Author: Jill Wolfson
Publisher: Henry Holt & Co. (Raincoast)
Publication date: April 16, 2013
Genre(s): Young Adult (Greek Mythology)
I have read my fair share of greek mythology centered around The Furies. I love Elizabeth Mile's The Fury trilogy but what is different about Furious is that it is told from the POV of one of the Furious, not the victims. That alone had me really curious to read it. For the most part Furious was a very entertaining and interesting read, the only downside is that the main character had a ton of flaws and the lack of a revenge plot.
As with most of the greek mythologies I read, the protagonist doesn't initially know that her world is a greek mythology retelling, and this book is no exception. Don't get me wrong, I have no problem with that. However my main problem was with the main protagonist's logic and actions as well as how the whole revenge plot was handled. Meg is a foster kid, her foster mom is the reason GIFs like this are made:
Her foster mother treated Meg like a slave, she treated her cat 100x better. I could totally understand Meg's anger towards her as well as all the previous pent up anger and hatred for life in general because of what she went through in the foster care system. However, I just wished we delved a bit more in her past, I did get the overall picture, but I just wanted to know more, to really sympathize and invest in Meg's wellbeing. Since this is based on The Furies, another two girls were introduced to complete the trio. The other two, Alix and Stephanie, we know very little about and also find out very little about in the end. There is also an additional character in this novel and it is Ambrosia. Ambrosia is like the manager of a sports team. She was actually the one that brought the three girls together and introduced them to each other. I was able to forget about the lack of character depth because I believed that was when things get good, which is through their revenge.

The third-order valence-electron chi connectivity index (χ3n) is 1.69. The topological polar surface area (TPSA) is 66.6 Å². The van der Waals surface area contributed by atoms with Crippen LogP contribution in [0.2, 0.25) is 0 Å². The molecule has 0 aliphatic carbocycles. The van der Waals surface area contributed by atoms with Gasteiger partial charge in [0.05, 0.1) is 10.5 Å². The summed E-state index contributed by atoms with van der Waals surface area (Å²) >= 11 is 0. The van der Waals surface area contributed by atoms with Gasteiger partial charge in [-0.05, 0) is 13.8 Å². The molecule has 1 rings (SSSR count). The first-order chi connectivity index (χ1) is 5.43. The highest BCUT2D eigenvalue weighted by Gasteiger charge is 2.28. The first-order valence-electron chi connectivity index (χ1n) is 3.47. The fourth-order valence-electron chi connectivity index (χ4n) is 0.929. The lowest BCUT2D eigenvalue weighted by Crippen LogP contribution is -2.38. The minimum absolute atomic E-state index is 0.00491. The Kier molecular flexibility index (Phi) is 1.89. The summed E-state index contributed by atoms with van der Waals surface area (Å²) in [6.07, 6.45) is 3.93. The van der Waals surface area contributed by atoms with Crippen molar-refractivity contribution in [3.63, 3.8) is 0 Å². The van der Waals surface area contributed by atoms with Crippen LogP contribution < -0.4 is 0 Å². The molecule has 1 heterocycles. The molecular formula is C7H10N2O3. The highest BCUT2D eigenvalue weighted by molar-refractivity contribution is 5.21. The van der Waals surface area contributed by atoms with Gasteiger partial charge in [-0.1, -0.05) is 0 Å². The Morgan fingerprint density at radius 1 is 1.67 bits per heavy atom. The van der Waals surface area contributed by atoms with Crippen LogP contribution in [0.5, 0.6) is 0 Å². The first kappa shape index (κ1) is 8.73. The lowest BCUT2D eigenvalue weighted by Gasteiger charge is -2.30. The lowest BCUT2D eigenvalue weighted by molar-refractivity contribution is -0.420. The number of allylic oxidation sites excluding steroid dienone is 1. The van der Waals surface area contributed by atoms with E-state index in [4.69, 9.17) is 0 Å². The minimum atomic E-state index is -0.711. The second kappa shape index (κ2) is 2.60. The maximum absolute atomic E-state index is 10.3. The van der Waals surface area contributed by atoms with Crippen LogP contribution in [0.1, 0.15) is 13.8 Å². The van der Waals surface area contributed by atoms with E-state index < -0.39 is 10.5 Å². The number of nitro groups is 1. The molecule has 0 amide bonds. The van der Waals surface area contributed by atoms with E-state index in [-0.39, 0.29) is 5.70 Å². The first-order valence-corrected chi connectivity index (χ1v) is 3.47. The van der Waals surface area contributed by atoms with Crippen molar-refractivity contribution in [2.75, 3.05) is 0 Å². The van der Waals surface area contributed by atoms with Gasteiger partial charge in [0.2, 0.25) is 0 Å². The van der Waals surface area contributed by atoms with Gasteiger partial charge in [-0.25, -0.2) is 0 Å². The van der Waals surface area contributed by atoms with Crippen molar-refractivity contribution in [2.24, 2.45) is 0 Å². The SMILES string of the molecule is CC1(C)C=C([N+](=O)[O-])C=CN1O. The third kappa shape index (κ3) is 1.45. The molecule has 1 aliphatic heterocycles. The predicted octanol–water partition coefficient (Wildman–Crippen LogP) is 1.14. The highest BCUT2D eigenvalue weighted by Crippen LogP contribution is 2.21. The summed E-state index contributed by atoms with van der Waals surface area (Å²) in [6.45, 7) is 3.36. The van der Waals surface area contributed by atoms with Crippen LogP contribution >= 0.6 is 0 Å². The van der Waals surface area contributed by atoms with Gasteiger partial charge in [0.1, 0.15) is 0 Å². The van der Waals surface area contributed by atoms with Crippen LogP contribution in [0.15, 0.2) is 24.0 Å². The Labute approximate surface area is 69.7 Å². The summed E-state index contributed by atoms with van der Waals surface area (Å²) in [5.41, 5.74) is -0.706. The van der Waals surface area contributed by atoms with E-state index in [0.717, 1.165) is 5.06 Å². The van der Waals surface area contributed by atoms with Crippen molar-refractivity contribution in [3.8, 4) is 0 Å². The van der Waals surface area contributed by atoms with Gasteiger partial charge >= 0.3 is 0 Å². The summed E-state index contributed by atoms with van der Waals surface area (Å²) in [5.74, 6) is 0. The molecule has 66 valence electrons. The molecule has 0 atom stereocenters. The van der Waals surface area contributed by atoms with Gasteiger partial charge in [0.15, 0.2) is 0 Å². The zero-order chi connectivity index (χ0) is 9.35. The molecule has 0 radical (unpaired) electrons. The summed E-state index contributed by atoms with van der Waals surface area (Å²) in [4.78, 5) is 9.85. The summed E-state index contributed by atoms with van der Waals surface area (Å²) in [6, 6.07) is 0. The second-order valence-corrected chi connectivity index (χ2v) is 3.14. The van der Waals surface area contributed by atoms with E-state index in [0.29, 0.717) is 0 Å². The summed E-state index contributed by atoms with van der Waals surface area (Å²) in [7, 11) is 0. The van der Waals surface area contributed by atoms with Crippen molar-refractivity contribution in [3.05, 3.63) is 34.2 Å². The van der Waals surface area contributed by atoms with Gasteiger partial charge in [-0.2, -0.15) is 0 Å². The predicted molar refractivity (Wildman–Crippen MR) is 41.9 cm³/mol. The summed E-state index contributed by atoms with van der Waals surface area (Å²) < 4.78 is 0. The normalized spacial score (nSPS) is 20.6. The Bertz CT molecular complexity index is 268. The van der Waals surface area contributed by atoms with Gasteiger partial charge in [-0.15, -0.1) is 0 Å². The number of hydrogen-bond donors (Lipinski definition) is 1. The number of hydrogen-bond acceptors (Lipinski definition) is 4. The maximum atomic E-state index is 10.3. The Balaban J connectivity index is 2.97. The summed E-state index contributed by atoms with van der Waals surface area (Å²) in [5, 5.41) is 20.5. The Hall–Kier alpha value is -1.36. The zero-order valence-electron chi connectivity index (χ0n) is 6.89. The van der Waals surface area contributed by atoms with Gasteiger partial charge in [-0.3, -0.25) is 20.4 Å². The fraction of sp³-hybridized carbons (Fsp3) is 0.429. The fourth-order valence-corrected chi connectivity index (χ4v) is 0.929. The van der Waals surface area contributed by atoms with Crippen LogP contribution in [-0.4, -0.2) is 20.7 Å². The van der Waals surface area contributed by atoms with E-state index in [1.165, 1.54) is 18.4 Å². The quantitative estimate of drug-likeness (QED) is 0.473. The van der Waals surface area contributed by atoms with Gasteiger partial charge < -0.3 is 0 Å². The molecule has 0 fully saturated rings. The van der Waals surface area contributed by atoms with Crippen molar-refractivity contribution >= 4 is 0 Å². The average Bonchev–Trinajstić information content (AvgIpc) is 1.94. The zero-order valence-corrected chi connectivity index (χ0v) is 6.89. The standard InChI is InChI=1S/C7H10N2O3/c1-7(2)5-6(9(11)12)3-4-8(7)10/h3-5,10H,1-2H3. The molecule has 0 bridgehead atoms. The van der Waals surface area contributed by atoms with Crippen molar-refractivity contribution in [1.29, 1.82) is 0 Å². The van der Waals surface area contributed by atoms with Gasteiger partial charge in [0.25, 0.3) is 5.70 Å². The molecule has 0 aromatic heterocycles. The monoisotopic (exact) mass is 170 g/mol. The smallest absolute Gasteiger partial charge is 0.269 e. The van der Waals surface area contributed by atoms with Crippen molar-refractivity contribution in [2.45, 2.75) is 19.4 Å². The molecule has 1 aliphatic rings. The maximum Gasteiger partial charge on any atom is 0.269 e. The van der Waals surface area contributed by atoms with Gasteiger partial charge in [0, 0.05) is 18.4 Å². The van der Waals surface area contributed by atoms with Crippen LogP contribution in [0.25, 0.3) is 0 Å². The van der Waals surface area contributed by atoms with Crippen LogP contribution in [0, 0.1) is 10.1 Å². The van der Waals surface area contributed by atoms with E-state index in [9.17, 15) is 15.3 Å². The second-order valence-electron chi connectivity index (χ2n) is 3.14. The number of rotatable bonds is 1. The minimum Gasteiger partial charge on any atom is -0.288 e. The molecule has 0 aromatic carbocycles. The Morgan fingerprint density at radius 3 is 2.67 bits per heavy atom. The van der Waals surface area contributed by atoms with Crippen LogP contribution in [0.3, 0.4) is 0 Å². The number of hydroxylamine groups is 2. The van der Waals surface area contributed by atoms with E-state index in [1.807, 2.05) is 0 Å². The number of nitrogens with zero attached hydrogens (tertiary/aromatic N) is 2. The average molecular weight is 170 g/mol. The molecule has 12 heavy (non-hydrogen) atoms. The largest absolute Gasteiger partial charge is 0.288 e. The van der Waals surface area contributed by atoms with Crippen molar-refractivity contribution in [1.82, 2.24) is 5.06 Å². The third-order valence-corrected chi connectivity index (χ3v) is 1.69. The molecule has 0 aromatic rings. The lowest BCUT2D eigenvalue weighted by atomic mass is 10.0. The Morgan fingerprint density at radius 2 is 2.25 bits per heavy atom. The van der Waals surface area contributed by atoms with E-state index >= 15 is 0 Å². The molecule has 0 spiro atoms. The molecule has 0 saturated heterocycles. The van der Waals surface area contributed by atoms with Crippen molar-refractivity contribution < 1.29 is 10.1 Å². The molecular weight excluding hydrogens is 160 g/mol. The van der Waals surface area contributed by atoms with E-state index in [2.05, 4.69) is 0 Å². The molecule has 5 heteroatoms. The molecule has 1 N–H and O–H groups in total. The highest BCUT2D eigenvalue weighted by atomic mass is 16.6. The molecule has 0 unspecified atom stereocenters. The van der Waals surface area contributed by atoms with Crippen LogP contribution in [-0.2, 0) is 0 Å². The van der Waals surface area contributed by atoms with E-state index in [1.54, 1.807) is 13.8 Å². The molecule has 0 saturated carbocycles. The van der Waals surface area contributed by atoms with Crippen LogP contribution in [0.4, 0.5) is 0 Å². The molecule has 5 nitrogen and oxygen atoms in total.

Unfortunately, I have to say that their revenge was very bland and the same type of revenge was used for every single person they chose as their victim. This revenge scheme consisted of chanting a few songs while holding hands and making the target, i.e.: victim, start repenting and begging for forgiveness from the person/people he/she tormented/bullied/pried on. This happened every single time. The best part in the retelling of The Furies is the revenge. I was so disappointed.. I still expected something different every time they targeted someone else.. but that didn't happen.
I have to point out that even with all these weaknesses I still enjoyed the novel. It was a very fun and fast read. I quite enjoyed how the trio's power and need for revenge turned them into such ugly souls, worse than the people they initially wanted to take revenge on. This book isn't perfect at all but it is a decent greek mythology, especially since a ton of research done by the girls is actually mentioned so you do learn a ton. The ending had a big showdown and while I don't believe everyone who deserved punishment got what they deserved, it was a fairly good ending. I would definitely recommend it to greek mythology fans who want a quick read and the retelling told from The Furies POV.